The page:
Dichotomy: Feminist Phenomenological Analysis

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While the dialectic may itself have disturbing implications for feminist phenomenology, there are also some meaningful problems with its methodology. The first of these problems is that it is conclusively incapable of explaining the complexity of phenomena.12 Being and Nothingness are never diametrically opposed in the act of perception, but are rather constituted and heavily intertwined in moments of presence and absence. The initial relation of one to the world, is one of ecstasy, of an entanglement and a perceptual faith; there is a core ambiguity between touching and being touched in one's own body, that opens up this ambiguous absorption into being.13 Borrowing from Gestalt psychology, Merleau-Ponty argues that this pre-reflective world…show more content…
Rather than one person being an object, and another being a subject, pre-reflective experience reflects a lacuna of subjectivity and objectivity between each person. The level of phenomenological experience, however, is one in which a shift in perspective, or of one of the parts, leads to a shift in the whole. This experiential shift therefore allows the possibility of change, without an absolute negation needing to take place. Embodied experience and its hyper-dialectic therefore is not one of continuous struggle, but an opening for intersubjective…show more content…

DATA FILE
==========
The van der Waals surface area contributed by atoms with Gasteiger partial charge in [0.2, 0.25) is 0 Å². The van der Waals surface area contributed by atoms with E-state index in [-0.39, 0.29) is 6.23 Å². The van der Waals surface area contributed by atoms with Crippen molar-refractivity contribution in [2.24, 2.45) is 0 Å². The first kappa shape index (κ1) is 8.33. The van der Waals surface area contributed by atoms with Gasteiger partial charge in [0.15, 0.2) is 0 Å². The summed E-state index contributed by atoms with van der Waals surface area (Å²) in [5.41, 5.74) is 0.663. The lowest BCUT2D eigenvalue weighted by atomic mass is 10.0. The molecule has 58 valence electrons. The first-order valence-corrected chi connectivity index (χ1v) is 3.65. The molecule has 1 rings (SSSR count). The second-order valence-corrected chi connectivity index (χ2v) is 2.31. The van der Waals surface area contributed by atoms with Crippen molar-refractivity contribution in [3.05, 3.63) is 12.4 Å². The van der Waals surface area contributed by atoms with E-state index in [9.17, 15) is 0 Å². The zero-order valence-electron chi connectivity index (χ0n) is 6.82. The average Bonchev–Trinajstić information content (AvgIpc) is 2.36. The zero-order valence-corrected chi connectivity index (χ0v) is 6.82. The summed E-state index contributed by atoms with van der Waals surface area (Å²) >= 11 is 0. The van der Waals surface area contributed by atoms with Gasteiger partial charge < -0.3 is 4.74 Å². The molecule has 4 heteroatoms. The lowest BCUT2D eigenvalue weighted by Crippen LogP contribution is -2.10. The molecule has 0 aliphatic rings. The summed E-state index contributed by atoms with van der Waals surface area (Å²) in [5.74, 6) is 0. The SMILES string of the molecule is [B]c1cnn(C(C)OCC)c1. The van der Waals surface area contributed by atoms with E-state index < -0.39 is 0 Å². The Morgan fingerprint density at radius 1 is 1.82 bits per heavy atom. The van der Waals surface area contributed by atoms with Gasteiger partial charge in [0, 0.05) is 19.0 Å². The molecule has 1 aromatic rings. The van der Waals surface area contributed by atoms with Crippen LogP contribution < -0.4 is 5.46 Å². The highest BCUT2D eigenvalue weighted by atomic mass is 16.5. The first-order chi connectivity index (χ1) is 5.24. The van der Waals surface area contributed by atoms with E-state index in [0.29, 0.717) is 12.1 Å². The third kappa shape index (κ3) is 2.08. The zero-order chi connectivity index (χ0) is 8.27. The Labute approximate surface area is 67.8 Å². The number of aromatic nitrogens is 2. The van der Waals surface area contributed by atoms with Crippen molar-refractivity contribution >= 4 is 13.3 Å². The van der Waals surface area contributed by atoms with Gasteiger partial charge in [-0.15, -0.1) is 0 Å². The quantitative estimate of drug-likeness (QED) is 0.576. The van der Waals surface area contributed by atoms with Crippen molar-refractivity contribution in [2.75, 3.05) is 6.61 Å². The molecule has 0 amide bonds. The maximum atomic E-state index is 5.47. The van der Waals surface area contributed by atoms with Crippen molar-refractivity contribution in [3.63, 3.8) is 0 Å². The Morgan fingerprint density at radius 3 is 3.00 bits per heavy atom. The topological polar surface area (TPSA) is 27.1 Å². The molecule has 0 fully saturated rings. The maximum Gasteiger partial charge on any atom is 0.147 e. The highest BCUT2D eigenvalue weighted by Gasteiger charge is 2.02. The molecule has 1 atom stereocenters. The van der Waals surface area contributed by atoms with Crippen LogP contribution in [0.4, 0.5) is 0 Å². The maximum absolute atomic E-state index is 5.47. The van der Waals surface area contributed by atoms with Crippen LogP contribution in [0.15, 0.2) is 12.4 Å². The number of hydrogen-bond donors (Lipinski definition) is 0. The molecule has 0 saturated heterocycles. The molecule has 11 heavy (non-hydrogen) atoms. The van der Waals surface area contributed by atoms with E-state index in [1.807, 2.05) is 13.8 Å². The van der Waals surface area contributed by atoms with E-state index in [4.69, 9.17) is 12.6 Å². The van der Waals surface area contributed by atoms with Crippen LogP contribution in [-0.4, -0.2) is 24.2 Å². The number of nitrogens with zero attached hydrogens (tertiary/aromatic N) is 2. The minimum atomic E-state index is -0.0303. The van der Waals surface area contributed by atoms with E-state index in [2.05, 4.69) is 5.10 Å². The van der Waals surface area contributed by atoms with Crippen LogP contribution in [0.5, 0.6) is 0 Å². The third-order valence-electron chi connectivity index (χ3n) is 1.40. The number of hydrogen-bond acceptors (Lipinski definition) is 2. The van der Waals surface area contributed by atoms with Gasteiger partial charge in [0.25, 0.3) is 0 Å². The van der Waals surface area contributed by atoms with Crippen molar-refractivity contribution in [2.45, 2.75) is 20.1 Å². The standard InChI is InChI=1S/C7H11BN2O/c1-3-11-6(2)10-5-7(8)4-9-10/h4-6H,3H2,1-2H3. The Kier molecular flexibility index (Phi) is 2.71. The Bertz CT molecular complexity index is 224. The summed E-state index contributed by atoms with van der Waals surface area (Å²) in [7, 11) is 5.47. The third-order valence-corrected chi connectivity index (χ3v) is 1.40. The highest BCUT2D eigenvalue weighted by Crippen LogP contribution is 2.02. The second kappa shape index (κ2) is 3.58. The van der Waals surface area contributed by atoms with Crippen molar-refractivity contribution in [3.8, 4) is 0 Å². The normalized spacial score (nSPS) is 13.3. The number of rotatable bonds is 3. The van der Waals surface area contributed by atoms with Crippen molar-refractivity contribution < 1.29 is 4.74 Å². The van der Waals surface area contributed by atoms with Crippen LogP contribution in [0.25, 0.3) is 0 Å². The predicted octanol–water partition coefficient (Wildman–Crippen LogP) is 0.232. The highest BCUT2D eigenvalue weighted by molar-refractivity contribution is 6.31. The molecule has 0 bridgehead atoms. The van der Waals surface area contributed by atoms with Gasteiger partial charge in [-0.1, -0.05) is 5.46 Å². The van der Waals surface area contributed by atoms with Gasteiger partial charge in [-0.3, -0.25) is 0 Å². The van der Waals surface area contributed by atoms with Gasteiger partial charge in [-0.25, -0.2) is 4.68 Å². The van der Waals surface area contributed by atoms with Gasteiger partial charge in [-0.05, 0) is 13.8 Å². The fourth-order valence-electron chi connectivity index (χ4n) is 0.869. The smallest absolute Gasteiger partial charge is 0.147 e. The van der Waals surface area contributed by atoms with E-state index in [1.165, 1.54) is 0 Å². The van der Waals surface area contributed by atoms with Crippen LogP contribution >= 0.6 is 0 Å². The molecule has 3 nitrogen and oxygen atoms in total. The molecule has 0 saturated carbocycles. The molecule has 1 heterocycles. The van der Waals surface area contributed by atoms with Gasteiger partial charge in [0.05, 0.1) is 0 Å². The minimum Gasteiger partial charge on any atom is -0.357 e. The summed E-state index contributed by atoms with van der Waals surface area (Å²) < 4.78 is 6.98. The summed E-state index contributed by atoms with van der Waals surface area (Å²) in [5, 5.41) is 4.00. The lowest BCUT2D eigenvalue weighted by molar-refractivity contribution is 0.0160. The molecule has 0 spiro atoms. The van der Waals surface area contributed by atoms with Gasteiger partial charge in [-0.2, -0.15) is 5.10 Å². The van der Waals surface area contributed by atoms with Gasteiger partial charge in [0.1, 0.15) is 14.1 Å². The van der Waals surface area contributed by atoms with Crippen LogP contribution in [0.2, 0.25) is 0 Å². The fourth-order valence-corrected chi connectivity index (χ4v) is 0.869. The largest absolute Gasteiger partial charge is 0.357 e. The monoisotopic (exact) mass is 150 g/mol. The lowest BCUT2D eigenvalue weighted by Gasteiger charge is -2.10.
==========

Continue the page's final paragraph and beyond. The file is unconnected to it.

In the terms of the "bad dialectic", every new event, one is placed in the dichotomy between the in-itself and the for-itself, with no opportunity for a lived past.27 Each moment of this movement from for-itself to for-itself, nihilates the past and allows change to take place.28 In order for change to take place, and for this change to be meaningful, there needs to be some temporal unity, in which are decisions are not just isolated moments; this is precisely what the hyper-dialectic allows.29 The present moment is not simply an opening for a division between the for-itself and in-itself, but perceives both the immediate future and the immediate past.30 It follows from this that we can conceive of a future that is also simultaneously attending to the past; a notion of a project of progressive social change becomes possible while at the same time recognizing the previous temporal moments that make our current project conceivable and possible. It is therefore possible for the feminist phenomenologist to conceive of a notion of future that does not destroy the

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